The abstract class you extend to create custom image processors that can integrate with Core Image workflows.
- iOS 10.0+
- macOS 10.12+
- Mac Catalyst 13.0+
- tvOS 10.0+
- Core Image
CIKernel class and its other subclasses that allow you to create new image-processing effects with the Core Image Kernel Language, the
CIImage class provides direct access to the underlying bitmap image data for a step in the Core Image processing pipeline. As such, you can create subclasses of this class to integrate other image-processing technologies—such as Metal compute shaders, Metal Performance Shaders, Accelerate vImage operations, or your own CPU-based image-processing routines—with a Core Image filter chain.
Your custom image processing operation is invoked by your subclassed image processor kernel's
process method. The method can accept zero, one or more inputs: kernels that generate imagery (such as a noise or pattern generator) need no inputs, while kernels that composite source images together require multiple inputs. The
arguments dictionary allows the caller to pass in additional parameter values (such as the radius of a blur) and the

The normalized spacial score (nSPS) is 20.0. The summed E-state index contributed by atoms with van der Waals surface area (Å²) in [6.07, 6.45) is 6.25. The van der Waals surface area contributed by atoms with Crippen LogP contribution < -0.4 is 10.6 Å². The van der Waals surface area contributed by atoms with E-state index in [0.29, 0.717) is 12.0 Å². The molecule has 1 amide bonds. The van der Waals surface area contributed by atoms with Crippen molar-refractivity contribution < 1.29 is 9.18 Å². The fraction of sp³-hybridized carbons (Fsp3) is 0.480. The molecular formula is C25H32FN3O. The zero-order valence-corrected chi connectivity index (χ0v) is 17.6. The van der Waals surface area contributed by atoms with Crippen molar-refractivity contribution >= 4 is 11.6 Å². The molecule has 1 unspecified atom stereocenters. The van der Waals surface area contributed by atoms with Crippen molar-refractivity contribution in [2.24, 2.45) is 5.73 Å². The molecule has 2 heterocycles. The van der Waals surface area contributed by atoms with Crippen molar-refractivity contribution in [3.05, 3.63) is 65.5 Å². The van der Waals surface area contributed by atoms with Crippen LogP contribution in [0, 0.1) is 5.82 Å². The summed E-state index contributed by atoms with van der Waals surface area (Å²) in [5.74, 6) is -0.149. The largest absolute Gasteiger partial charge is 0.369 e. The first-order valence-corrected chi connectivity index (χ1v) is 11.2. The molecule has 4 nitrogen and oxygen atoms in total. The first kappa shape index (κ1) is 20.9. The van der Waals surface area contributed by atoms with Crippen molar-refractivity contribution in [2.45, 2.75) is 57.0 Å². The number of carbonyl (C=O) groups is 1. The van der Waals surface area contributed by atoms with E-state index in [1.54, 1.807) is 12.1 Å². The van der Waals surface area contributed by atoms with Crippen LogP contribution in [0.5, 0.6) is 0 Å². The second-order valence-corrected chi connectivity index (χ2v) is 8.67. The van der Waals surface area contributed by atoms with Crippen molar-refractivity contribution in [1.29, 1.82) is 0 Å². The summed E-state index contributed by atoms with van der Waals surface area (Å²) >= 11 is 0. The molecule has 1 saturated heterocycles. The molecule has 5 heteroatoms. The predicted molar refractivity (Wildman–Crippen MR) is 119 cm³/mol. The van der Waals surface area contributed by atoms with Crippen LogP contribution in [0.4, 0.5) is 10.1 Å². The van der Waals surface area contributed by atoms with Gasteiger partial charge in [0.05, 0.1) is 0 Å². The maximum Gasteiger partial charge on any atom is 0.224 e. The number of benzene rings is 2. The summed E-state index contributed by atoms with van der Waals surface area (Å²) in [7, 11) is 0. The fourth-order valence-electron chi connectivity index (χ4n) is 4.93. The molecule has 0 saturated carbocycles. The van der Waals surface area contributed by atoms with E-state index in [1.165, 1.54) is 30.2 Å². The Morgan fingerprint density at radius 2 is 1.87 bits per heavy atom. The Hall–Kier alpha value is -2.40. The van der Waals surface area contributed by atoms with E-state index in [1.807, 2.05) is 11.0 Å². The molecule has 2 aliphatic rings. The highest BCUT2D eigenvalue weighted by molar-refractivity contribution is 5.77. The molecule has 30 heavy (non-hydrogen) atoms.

output contains the destination for your image processing code to write to.
To apply to kernel to an image, the calling side invokes the image processor's
apply method. The following code generates a new
CIImage object named
result which contains a thresholded version of the source image,
CIImage class is abstract; to create a custom image processor, you define a subclass of this class.
You do not directly create instances of a custom
CIImage subclass. Image processors must not carry or use state specific to any single invocation of the processor, so all methods (and accessors for readonly properties) of an image processor kernel class are class methods.
Your subclass should override at least the
process method to perform its image processing.
If your image processor needs to work with a larger or smaller region of interest in the input image than each corresponding region of the output image (for example, a blur filter, which samples several input pixels for each output pixel), you should also override the
You can also override the
format method and
output property getter to customize the input and output pixel formats for your processor (for example, as part of a multi-step workflow where you extract a single channel from an RGBA image, apply an effect to that channel only, then recombine the channels).
Using a Custom Image Processor
To apply your custom image processor class to filter one or more images, call the
apply class method. (Do not override this method.)